The NHS has been told that it should be using the Secondary Uses Service as the “standard repository” for health service data by April 2012.

This year’s Operating Framework for the NHS in England says that the SUS – which was created as part of the National Programme for IT in the NHS to make better use of the data it generated – will operate in its new form from October 2011.

It says that by the turn of the next financial year, it should be used for all “performance, monitoring, reconciliation and payments” and that moving to this position will be performance managed.

“Commissioners will be expected to use contract sanctions if they are not satisfied about the completeness and quality of a provider’s data,” the annual ‘to-do’ list for managers adds.

The framework is not clear on who will take charge of SUS in the future. The NHS Information Centre emerged as one of the big winners from the Arms Length Bodies review, with the promise that it would be put on a statutory footing and given responsibility for NHS data collection and use.

The NHS Commissioning Board was given the job of setting IT and data standards in the white paper. But this is not mentioned in the framework’s list of the functions it will be taking on as it is established in shadow form by the end of 2011-12.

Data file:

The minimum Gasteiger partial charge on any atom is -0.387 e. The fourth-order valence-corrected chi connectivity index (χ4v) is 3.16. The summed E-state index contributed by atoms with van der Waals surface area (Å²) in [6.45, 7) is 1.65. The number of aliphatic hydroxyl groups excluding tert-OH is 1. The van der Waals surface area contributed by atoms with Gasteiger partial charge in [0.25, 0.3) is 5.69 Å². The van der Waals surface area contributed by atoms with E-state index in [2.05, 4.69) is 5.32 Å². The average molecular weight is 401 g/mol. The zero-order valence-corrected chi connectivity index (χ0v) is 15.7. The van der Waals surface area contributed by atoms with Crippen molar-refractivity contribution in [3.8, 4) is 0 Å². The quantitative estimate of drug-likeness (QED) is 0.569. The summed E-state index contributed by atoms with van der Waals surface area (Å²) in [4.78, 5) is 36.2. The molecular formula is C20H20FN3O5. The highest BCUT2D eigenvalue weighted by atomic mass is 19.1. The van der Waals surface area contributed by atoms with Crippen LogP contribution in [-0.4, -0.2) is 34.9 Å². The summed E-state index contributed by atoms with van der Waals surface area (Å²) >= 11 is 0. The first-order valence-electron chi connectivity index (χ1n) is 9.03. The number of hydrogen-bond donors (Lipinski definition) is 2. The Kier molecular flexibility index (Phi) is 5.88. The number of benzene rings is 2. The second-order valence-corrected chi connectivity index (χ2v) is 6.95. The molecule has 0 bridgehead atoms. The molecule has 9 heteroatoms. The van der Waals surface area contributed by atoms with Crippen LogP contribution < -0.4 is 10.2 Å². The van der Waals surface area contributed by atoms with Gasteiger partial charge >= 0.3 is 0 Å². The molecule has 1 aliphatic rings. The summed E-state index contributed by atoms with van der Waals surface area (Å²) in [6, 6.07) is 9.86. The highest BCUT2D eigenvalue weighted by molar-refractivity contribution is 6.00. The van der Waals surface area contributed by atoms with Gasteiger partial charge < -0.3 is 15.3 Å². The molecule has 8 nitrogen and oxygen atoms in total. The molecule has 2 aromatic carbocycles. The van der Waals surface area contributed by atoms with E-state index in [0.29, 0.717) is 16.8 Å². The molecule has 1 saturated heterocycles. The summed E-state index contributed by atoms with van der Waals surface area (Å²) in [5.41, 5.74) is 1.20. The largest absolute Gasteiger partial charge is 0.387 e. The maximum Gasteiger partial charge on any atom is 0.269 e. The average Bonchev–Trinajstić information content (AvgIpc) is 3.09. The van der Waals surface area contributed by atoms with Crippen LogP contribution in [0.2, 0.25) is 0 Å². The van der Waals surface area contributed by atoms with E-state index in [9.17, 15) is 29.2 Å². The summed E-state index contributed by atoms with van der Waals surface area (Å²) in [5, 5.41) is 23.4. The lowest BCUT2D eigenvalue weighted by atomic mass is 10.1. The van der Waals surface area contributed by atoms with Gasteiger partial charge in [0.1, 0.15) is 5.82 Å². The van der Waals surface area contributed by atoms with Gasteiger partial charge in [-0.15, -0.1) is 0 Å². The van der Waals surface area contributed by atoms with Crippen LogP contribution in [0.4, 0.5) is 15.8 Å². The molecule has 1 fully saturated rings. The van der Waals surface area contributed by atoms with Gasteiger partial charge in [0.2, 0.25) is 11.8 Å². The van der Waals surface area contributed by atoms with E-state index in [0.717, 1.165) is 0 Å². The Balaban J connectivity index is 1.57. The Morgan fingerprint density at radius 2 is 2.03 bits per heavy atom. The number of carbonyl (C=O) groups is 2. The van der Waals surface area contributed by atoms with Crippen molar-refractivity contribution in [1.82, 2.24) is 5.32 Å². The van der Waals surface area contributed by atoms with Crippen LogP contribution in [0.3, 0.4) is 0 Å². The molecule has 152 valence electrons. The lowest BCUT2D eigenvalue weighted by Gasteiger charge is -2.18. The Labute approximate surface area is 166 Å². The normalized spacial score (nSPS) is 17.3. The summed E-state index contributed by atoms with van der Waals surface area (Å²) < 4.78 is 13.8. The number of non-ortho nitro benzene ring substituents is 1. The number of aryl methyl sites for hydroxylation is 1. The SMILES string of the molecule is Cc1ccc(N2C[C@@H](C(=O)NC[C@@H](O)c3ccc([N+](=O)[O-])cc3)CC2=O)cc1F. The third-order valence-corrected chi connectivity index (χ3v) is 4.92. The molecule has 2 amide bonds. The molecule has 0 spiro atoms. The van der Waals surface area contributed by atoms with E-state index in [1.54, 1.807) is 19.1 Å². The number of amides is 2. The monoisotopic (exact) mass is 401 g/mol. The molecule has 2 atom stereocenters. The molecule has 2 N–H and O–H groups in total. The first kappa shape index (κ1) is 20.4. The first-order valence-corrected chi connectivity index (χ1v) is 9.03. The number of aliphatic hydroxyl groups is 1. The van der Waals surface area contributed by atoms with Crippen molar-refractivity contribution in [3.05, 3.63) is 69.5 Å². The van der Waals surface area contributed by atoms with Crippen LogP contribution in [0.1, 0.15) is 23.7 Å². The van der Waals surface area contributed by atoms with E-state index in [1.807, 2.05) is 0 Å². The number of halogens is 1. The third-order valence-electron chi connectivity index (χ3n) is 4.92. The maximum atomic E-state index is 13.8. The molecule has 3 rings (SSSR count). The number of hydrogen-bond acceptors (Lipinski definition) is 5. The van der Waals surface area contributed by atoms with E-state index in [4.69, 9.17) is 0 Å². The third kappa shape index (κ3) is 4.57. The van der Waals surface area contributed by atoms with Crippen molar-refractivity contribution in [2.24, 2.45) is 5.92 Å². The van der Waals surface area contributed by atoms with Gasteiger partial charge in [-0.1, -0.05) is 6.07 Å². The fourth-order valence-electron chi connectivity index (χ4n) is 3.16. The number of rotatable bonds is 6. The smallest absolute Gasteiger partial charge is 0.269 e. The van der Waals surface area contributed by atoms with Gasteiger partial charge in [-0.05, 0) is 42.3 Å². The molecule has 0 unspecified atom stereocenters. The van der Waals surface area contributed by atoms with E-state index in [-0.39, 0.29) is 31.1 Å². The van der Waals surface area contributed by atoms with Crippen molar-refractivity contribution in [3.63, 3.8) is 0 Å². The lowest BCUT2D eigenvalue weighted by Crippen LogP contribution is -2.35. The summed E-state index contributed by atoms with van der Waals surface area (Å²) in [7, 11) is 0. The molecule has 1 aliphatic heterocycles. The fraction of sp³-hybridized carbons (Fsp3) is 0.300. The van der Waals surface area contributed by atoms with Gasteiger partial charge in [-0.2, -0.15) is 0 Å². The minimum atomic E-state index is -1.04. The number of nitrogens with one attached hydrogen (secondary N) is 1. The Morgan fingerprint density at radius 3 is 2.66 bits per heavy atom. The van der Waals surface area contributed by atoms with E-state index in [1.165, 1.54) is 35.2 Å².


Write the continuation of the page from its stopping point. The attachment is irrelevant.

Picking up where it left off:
The move on SUS is one of a number of data collection and usage issues tackled in this year’s operating framework, which leaves most IT and informatics topics to the publication of a new information strategy “early” in 2011.

In a section on the new outcomes framework being developed for the health service, the framework says NHS organisations should start to work out how to collect the required data now.

In a section on performance monitoring and assessment in the shorter term, it says there should be a move towards local analysis, publication and benchmarking of existing indicators.

It also says strategic health authorities and regulators will continue to keep an eye on some key measures of NHS performance, including the 18 week referral to treatment time – which is an NHS constitution commitment – and healthcare associated infections data.

“This approach requires focus from NHS organisations and the Department of Health in order to streamline data requirements. The Department has initiated a fundamental review of data returns, with the aim of culling returns of limited value,” it says.